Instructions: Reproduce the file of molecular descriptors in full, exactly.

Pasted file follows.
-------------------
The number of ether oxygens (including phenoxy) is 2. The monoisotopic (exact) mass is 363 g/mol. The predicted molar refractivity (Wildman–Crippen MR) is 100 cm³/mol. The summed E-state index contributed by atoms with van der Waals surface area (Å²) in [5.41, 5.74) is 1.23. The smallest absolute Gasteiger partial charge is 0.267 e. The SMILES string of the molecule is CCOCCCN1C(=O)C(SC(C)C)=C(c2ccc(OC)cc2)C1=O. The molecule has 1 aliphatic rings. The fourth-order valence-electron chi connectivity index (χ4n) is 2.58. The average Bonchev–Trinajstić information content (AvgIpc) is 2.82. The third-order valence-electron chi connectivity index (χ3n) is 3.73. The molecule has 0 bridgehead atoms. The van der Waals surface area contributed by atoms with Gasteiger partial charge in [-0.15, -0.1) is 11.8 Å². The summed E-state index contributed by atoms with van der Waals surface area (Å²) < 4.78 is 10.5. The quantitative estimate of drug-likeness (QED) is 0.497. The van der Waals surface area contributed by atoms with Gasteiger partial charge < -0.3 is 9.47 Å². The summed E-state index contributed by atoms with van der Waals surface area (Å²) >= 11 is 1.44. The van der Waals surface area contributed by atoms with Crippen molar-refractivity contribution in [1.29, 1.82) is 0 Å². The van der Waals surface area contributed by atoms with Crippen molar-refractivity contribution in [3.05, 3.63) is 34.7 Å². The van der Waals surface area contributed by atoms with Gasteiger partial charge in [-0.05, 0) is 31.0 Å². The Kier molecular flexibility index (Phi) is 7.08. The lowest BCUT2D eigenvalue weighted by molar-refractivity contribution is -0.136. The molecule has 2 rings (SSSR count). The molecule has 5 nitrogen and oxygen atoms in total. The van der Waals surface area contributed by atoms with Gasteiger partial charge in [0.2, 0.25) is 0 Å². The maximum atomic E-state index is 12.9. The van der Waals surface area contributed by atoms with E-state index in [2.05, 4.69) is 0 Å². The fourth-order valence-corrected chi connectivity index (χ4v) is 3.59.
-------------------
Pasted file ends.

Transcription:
The number of ether oxygens (including phenoxy) is 2. The monoisotopic (exact) mass is 363 g/mol. The predicted molar refractivity (Wildman–Crippen MR) is 100 cm³/mol. The summed E-state index contributed by atoms with van der Waals surface area (Å²) in [5.41, 5.74) is 1.23. The smallest absolute Gasteiger partial charge is 0.267 e. The SMILES string of the molecule is CCOCCCN1C(=O)C(SC(C)C)=C(c2ccc(OC)cc2)C1=O. The molecule has 1 aliphatic rings. The fourth-order valence-electron chi connectivity index (χ4n) is 2.58. The average Bonchev–Trinajstić information content (AvgIpc) is 2.82. The third-order valence-electron chi connectivity index (χ3n) is 3.73. The molecule has 0 bridgehead atoms. The van der Waals surface area contributed by atoms with Gasteiger partial charge in [-0.15, -0.1) is 11.8 Å². The summed E-state index contributed by atoms with van der Waals surface area (Å²) < 4.78 is 10.5. The quantitative estimate of drug-likeness (QED) is 0.497. The van der Waals surface area contributed by atoms with Gasteiger partial charge < -0.3 is 9.47 Å². The summed E-state index contributed by atoms with van der Waals surface area (Å²) >= 11 is 1.44. The van der Waals surface area contributed by atoms with Crippen molar-refractivity contribution in [1.29, 1.82) is 0 Å². The van der Waals surface area contributed by atoms with Crippen molar-refractivity contribution in [3.05, 3.63) is 34.7 Å². The van der Waals surface area contributed by atoms with Gasteiger partial charge in [-0.05, 0) is 31.0 Å². The Kier molecular flexibility index (Phi) is 7.08. The lowest BCUT2D eigenvalue weighted by molar-refractivity contribution is -0.136. The molecule has 2 rings (SSSR count). The molecule has 5 nitrogen and oxygen atoms in total. The van der Waals surface area contributed by atoms with Gasteiger partial charge in [0.2, 0.25) is 0 Å². The maximum atomic E-state index is 12.9. The van der Waals surface area contributed by atoms with E-state index in [2.05, 4.69) is 0 Å². The fourth-order valence-corrected chi connectivity index (χ4v) is 3.59.